Council slammed over failure to tell mum plans for son
A council which failed to issue an education plan for an autistic boy and did not inform his mother has been criticised by watchdogs.
The local government and social care ombudsman issued a ruling against Norfolk County Council for failings in the administration of an education, health and care plan (EHCP) for the boy.
It is one of more than a dozen rulings made against the council in the past two years in cases involving children with special educational needs and disabilities (SEND).
The council said it had apologised and paid compensation to the family.
The boy, referred to as C in the ombudsman's report, was three when he was diagnosed with autism spectrum disorder (ASD) and learning difficulties in October 2017.
In February 2018 his mother, "Mrs B", asked Norfolk County Council to complete an education, health and care needs assessment for her son.
In April 2018 the council decided it would not complete an EHCP for C - but did not tell Mrs B about its decision.
She did not find out until July, after contacting the authority to find out who her son's SEN coordinator was.
Mrs B complained to the council, which upheld her complaint, apologised to her and overturned its original decision.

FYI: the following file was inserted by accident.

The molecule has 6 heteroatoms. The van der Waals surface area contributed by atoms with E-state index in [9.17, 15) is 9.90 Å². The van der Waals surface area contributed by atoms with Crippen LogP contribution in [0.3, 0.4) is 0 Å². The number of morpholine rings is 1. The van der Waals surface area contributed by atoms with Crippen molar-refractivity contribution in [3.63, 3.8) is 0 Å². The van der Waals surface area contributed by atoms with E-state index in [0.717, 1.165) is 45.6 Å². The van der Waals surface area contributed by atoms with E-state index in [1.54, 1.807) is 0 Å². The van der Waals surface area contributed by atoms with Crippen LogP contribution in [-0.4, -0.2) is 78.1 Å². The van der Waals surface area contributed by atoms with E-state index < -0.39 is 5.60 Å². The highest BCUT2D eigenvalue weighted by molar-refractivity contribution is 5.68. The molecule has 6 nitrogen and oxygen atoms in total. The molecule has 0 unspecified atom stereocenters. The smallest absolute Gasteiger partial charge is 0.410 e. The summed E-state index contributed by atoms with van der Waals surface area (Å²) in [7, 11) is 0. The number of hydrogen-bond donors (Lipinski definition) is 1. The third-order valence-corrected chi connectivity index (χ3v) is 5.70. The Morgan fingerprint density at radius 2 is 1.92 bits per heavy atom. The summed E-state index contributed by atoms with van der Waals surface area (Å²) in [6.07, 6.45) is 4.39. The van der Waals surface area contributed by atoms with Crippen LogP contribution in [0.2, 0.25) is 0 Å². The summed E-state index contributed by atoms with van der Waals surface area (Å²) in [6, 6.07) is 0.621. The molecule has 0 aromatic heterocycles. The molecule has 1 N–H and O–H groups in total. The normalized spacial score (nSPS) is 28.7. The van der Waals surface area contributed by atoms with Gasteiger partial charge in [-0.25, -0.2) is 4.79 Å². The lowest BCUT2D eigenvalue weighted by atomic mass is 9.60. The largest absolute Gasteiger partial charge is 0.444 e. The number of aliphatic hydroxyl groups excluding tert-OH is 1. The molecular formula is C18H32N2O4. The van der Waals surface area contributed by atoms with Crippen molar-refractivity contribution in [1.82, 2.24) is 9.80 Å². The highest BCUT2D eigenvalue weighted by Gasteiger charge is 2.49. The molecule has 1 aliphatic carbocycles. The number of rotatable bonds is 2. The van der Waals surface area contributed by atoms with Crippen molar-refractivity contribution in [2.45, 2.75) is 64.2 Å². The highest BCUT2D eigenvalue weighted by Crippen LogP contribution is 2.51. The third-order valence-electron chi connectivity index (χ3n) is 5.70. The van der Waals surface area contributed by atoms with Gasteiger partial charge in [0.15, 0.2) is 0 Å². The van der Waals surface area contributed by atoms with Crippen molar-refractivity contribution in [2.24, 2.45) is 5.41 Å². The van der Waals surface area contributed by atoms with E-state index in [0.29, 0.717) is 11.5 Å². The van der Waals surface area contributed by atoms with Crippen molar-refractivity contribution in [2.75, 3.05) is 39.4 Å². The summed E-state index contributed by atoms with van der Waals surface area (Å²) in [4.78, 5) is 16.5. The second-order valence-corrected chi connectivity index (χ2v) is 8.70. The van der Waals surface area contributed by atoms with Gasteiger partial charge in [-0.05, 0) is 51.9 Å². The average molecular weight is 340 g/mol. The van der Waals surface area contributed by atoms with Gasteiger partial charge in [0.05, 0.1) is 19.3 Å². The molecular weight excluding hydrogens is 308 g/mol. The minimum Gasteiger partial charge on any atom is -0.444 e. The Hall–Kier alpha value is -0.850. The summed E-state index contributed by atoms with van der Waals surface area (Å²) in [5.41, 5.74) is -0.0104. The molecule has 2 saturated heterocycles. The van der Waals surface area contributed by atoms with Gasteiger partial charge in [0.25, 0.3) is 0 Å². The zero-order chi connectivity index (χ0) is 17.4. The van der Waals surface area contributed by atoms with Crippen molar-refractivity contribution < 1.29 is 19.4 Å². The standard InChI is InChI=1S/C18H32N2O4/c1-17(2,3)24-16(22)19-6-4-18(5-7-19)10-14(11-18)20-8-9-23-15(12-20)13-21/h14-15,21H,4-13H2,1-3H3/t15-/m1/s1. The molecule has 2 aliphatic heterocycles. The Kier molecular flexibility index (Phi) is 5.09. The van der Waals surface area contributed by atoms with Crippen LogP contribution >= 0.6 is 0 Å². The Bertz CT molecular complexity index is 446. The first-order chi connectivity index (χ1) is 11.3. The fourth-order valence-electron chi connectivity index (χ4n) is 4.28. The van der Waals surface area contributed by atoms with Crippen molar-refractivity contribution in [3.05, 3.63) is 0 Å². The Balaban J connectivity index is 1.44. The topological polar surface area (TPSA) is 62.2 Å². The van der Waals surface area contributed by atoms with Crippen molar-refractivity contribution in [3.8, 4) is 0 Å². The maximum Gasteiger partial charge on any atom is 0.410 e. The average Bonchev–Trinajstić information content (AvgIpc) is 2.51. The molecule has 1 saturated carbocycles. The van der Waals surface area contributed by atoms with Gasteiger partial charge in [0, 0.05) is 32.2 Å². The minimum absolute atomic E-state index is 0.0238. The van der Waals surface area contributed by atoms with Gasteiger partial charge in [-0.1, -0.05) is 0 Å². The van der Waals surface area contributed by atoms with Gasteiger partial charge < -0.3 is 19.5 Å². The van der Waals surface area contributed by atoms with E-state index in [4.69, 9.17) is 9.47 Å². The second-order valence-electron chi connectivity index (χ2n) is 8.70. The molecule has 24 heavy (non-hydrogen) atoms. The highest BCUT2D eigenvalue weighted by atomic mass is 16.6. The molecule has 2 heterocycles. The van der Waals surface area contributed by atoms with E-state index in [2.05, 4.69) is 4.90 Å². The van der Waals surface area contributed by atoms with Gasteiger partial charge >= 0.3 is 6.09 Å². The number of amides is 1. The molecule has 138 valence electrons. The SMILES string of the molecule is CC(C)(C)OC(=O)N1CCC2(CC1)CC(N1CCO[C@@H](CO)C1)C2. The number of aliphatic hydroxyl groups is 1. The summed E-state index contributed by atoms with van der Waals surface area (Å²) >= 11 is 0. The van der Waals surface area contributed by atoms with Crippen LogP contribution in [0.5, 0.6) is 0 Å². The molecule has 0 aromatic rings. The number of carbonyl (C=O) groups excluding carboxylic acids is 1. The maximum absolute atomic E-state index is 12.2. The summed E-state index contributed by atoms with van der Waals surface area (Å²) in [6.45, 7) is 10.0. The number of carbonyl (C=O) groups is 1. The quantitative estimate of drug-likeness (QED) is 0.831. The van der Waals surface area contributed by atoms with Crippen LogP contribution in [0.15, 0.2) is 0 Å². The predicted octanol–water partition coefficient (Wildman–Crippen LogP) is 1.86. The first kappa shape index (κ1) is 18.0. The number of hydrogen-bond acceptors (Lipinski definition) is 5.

C's EHCP was finally issued in January 2019, 11 months after his mother's initial request and six months after it should have been issued according to the government's 20-week target timescale.
The council blamed the hold-up on delays in providing a report from its education psychology and specialist support service.
The ombudsman said that, as C did not have an EHCP for his first four months in primary school, he was only able to attend part-time, did not receive the specialist support he needed and had become "frustrated and unsettled".
Norfolk County Council agreed to pay Mrs B £250 for the distress caused to her and a further £1,325 for C's lost SEN provision.
John Fisher, cabinet member for children's services at Norfolk County Council, said: "We are very sorry there were delays for this child and the impact this had on securing full time special educational needs provision."
He added that the council was investing £120m in SEND provision and had recently doubled the size of its EHCP assessment team.